Plumbing is an essential part of your daily life. When you call a plumber to clear your drains, repair your water heater or install a water softener, you'd expect the assurance of a job well done. While reading reviews and evaluating the company's history can help, the number one thing to look for is a plumbing license.
Only six states — Kansas, Missouri, Nebraska, New York, Pennsylvania and Wyoming — don’t require plumbing licenses at the state level. Actually, they count on city and county agencies to provide oversight and licensing. While the specific requirements to secure a plumbing license vary by city, you can be certain that hiring a licensed professional is the best way to decrease the chance of poor workmanship, fraud and health concerns.
Educational Criteria for Plumbers
Here's a summary of what it takes to get a plumber's license:
- Education: Lots of vocational schools and community colleges provide plumbing certificates or degrees. In most scenarios, the training encompasses all the vital skills plumbers use on a daily basis.
- Apprenticeship: Both union and non-union organizations have apprenticeship courses that blend classroom learning with practical experience. These programs usually last four to five years, and apprentices receive wages throughout their training.
- Licensing exam: Each state offers its own plumbing test, which candidates must pass to earn a license. The topics covered include plumbing fixtures, drainage systems, vents and venting, fabrication, pipe maintenance, administrative procedures and more. Qualifications to take the exam vary by state and licensing level.
Types of Plumbing Licenses and Certifications
Plumbers can receive various licenses and certifications based on their training and experience. These vary by location, and not all are offered in every state, but the most typical plumbing licenses and certifications include:
- Plumbing certificate: Certain states only mandate plumbers to have a certificate to handle residential jobs with a moderate scope of work. This is primarily an apprentice-level plumber working with a certified supervisor.
- Journeyman plumber: In many states, plumbers can take the journeyman’s licensing exam after finishing an apprenticeship and having the necessary years of practical experience.
- Master plumber: The criteria to be considered for the master plumber’s licensing exam vary widely by location. Some states only require 12 to 24 months working as a journeyman plumber, whereas others insist on four or five years of journeyman experience.
- ACE certification: Becoming an Advanced Certified Expert demonstrates the highest level of professionalism and experience. Attaining ACE certification is more exhausive than most plumber licensing and requires yearly recertification to guarantee that techs are up-to-date with the most current industry standards.
Benefits of Hiring a Licensed Plumber
Selecting an unlicensed plumber for the job may be less expensive at first, but that’s where the benefits stop. But when it comes to your home’s plumbing — only work with a licensed expert, no matter the job, to ensure all the perks of professional experience:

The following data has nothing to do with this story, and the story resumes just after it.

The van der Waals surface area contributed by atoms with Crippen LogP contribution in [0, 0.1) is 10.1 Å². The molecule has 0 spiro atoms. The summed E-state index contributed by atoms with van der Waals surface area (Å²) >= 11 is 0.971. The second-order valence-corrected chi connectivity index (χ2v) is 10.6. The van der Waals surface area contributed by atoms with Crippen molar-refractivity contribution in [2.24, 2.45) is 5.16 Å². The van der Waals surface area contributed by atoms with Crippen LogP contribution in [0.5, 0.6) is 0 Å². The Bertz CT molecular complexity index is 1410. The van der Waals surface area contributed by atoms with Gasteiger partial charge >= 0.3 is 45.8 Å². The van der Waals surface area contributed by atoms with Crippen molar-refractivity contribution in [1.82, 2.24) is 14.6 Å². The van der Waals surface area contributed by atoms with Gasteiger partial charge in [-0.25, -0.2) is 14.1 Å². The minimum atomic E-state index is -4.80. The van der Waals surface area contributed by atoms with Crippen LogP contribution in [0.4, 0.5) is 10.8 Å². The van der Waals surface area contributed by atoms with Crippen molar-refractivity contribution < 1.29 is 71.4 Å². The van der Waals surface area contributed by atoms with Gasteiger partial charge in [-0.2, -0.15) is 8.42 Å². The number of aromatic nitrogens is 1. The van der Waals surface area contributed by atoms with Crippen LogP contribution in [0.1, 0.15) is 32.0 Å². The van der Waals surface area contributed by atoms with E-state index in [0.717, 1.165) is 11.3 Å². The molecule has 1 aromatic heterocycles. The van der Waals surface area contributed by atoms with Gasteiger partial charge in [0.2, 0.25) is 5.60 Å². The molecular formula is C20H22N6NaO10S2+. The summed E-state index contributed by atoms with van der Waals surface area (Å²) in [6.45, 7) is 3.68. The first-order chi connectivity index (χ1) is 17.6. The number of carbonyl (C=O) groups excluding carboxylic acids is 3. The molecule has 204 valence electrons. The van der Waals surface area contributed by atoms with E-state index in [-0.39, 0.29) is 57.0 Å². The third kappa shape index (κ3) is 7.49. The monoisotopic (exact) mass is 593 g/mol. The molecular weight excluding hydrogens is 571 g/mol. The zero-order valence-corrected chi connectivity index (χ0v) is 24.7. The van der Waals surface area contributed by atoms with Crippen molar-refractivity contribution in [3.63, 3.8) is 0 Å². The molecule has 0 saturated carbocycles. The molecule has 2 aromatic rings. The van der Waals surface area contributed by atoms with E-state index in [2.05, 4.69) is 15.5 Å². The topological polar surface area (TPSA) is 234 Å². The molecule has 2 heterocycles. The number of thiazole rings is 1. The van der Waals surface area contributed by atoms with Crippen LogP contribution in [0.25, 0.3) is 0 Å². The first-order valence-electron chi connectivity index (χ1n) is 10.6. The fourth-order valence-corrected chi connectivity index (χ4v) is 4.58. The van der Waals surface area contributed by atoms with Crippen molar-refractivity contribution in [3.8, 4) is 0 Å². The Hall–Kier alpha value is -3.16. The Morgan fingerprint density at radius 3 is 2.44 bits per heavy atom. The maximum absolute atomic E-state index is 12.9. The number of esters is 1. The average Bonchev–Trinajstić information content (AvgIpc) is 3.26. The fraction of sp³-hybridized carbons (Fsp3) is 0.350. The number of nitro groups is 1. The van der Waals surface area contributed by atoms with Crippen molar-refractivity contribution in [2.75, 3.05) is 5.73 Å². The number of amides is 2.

- Superb workmanship: Plumbing is not an easy field. Conducting even the most straightforward jobs, like snaking a drain, requires specialized equipment and years of expertise. Given the amount of training needed to achieve their certifications, you can rest easy knowing that a licensed plumber has what it takes for a job well done.
- Liability insurance: A large number of states require plumbers to display proof of liability insurance as part of the licensing process. This protects you, the homeowner, from liability for property damage or an injury on-site if a plumber has an mishap while performing services in your home.
- Legal and code-compliant: Large plumbing jobs frequently require permits to ensure safety and legality. Unlicensed plumbers are typically denied the necessary permits. If they go ahead with the job, you could receive code violations and subsequent penalties later on. Similarly, you might face legal consequences if an unlicensed plumber harms the local waterways. Eliminate these risks by only contracting a licensed professional.
- Preserved health and safety: A competent plumber understands the proper methods for working on water supply lines, sewer pipes and natural gas lines. Years of hands-on experience are vital to reduce the risk of water pollution, sewer backups and gas leaks.
- Reputable services: Unfortunately, there are plumbers out there that don't have your best interest at heart. But a fully licensed team is far less likely to attempt to mislead you than an unlicensed company. After all, homeowners can file a complaint with the state licensing board if they suspect deception, leaving the plumber with a steep fine or even causing them to forfeit their license. Knowing this provides extra peace of mind when hiring a plumber for the first time.
Arrange Plumbing Services with a Licensed Professional
At Peitz Service Experts, we go above and beyond to deliver the best plumbing services to our clients in North America. First, we are licensed, insured and ACE-certified. What’s more, everything we do is backed by our 100% satisfaction guarantee. To receive reliable plumbing services in your area, please contact a Peitz Service Experts office near you today!